Mursal Hedayat's mother arrived in the UK from Afghanistan 23 years ago; a civil engineer who spoke four languages fluently. She was keen to work but found herself becoming trapped in low-skilled work - eroding both her skills and confidence.

This experience was - and is - shared by many other talented people in the refugee community and, in August 2016, Mursal drew on this inspiration to launch Chatterbox.

Why the ShareLab Fund

The UK economy loses an estimated £48bn annually in missed trading opportunities because of a chronic shortage of language skills in the labour market.

Chatterbox sees language teaching as a catalyst for quicker and more efficient labour market integration for skilled refugees. It is also a catalyst for change in society, with the potential to transform the currently toxic dialogue around refugees and migration by challenging the prevailing attitude that sees refugees as a burden on society, rather than as individuals with skills and talents to offer.

We neatly connect the problem of underutilised refugee talent with the demand for their language skills and will use the Nesta funding (£40,000) to grow the service, and meet the demand for tutors.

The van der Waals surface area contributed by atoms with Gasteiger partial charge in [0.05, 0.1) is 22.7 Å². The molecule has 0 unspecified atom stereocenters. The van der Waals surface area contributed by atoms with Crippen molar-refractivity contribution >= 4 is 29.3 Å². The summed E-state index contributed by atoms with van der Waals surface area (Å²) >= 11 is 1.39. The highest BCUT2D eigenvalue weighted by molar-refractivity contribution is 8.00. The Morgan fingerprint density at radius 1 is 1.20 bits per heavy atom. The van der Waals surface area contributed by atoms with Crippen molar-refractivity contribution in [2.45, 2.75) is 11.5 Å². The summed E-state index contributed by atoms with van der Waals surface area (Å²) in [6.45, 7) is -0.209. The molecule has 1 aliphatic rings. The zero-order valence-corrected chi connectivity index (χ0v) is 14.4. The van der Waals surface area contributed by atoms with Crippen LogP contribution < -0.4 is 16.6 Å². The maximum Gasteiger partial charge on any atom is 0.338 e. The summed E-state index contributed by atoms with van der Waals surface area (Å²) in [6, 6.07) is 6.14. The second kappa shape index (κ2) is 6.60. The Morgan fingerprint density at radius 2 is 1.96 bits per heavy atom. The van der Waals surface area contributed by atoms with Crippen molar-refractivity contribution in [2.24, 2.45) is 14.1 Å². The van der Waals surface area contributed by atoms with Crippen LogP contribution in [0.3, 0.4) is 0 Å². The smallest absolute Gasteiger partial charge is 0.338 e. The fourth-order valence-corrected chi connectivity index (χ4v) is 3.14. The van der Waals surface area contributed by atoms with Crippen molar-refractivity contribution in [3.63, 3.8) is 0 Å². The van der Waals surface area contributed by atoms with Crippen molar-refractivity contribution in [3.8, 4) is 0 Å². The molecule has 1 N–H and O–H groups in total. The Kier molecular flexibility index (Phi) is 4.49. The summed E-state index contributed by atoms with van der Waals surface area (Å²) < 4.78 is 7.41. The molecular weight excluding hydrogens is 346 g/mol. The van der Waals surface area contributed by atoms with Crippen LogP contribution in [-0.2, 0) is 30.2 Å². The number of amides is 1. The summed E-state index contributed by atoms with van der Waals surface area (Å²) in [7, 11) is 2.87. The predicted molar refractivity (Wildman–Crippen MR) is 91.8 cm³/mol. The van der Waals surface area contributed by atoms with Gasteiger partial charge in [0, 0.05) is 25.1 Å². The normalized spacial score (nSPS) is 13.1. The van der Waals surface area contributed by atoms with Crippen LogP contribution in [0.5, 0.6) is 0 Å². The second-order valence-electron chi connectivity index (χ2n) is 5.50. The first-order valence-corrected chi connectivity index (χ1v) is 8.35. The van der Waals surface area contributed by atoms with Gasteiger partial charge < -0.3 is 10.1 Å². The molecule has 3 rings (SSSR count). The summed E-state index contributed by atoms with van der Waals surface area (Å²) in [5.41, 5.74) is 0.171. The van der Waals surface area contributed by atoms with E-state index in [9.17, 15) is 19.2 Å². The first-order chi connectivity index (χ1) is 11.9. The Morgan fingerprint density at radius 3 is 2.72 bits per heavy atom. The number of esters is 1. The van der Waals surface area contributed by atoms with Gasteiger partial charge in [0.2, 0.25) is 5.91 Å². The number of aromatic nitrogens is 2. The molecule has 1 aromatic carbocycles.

Work as part of the ShareLab Fund

Since January 2017, Chatterbox has delivered an average of 40 conversation practice classes for language learners at SOAS, University of London, and for individual clients; generating average monthly revenues of £2,000.

We employ more than 30 academics and professionals from Afghanistan, Sudan, Syria, Turkey, Iraq, Iran, North Korea, and more, who have become refugees and are currently residing in the UK.

Collectively, we speak more than a dozen languages including French, Persian, Arabic, Turkish, Korean, and Hindustani.

Through the ShareLab Fund programme, we intend to grow the existing service, develop complete language tuition for a waiting list of over 270 language learners, and experiment with the business model.

Hopes for the future

The world is currently experiencing the highest levels of displacement ever recorded in human history, according to the UN Refugee Agency.

Chatterbox has the potential to act as a powerful balm against some of the frictions this might cause, and support both displaced people as well as their adopted communities.

Our aim over the next few years will be to grow to reach many more refugees and communities in the UK and around the world.

By Chatterbox